The Chargers conceded the AFC West division on Saturday in a game against the Detroit Lions that was never close. Detroit came out fired up to face what looked like a tired San Diego team, unable to match the Lions' intensity.
Detroit secured its first playoff birth since 1999 with the rout, while San Diego ensured that a new head coach will be calling the shots from the sideline next year and beyond. And while the Chargers gave fans very little to cheer about during Saturday's game, the eminent and much anticipated firing of head coach Norv Turner will be seen by many as a bittersweet consolation prize.
The Turner era has finally ended in San Diego, which should, at this point, provide Chargers fans with a much-needed glimmer of hope heading into next season.
With a team that boasts nine former Pro Bowl players, a legitimate 1,000-yard back in Ryan Mathews and a franchise quarterback in his prime, it's no wonder the Chargers have widely been considered an underachievers under Turner's leadership.
Looking back on the last five seasons, there's very little, if anything positive to say about his coaching abilities. At most, Turner has been able to win enough games to give the fans a false sense of hope and inflated expectations.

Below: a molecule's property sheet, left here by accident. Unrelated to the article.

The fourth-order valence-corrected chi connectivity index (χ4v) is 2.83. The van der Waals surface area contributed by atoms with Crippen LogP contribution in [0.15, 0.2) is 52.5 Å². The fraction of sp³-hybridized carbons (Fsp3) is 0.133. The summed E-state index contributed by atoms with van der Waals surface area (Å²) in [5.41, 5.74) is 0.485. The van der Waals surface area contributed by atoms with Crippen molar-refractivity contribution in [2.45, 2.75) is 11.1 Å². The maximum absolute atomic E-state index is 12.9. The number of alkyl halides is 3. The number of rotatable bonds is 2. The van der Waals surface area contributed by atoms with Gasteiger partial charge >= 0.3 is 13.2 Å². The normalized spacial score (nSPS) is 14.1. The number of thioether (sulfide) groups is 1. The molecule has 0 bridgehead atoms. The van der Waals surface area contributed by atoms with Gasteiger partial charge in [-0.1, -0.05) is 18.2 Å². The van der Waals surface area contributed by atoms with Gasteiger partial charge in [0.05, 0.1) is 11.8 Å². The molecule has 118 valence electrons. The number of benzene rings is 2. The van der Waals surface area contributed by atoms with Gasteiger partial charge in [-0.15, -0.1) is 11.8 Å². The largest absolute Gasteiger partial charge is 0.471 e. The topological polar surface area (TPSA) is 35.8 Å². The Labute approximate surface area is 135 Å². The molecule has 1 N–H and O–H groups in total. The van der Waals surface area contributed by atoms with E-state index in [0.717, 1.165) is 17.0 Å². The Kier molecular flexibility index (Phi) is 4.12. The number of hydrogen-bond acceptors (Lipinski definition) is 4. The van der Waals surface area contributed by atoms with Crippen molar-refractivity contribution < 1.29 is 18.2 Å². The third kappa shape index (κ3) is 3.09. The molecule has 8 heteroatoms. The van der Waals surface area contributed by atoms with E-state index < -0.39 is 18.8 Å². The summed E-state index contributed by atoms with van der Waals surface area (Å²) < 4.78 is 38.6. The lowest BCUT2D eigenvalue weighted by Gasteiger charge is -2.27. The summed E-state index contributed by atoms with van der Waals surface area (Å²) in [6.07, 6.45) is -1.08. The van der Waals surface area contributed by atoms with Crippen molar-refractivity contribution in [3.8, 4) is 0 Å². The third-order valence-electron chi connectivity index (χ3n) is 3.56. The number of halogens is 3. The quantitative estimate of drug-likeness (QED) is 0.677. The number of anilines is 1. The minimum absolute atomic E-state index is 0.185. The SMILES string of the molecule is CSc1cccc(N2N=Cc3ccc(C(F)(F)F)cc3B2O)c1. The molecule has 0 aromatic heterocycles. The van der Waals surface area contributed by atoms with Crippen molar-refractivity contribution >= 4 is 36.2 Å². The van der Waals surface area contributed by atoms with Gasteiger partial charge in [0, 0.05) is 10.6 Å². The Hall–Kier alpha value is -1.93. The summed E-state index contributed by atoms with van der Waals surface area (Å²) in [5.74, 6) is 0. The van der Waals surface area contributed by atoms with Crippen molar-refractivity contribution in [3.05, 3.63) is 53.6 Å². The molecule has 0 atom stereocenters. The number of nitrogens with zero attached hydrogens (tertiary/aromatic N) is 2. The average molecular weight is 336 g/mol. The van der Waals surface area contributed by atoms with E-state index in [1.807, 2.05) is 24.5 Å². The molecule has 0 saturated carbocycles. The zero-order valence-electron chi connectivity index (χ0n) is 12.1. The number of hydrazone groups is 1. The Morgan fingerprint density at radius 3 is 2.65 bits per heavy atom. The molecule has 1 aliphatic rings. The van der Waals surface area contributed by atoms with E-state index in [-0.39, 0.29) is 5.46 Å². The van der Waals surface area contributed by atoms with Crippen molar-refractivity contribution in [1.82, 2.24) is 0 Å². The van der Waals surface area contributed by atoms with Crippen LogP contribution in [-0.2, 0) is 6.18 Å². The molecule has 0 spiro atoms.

And while only Jet's head coach Rex Ryan has publicly called Turner out, indirectly accusing him of misusing the weapons at his disposal, the sense is that many more of his peers hold a similar sentiment. Today's game against Detroit, though, was a prime example of how poorly prepared this team has seemed throughout Turner's tenure, especially in big games.
The Lions game was eerily similar to the week 16 match up between San Diego and Cincinnati last season, when the Chargers needed to win their last two games in order to make the playoffs. The only real difference between the two games being that Cincinnati was a four-win team heading into that contest. This season's Detroit Lions are a much better team.
The truth is, though, that while coaches like John Fox in Denver, and Bill Belichick in New England always seem to get more out of less, there are few left watching who don't believe Turner's Chargers have not lived up to their potential.
Someone must have explained to defensive coordinator Greg Manusky what a blitz was during half time. As ineffective as the soft-zone defense the Chargers ran in the first half was, it's hard to understand what took Manusky so long to make the adjustment.
He did come out with the blitz in the first half which led to a three-and-out for Detroit's offense. Go figure. On the very next series, though, Manusky inexplicably reverted to the conservative, four-man rush that Detroit's offense had had so much success against during the first half.
In contrast, Detroit blitzed often and from everywhere. And, despite recording only one sack of Rivers, the Lions defense was able to get just enough pressure on him to hurry his throws and set off his timing. Apparently Manusky did not think the same rules would apply to Mathew Stafford, as if he could have carved up the Chargers' defense any worse than he did.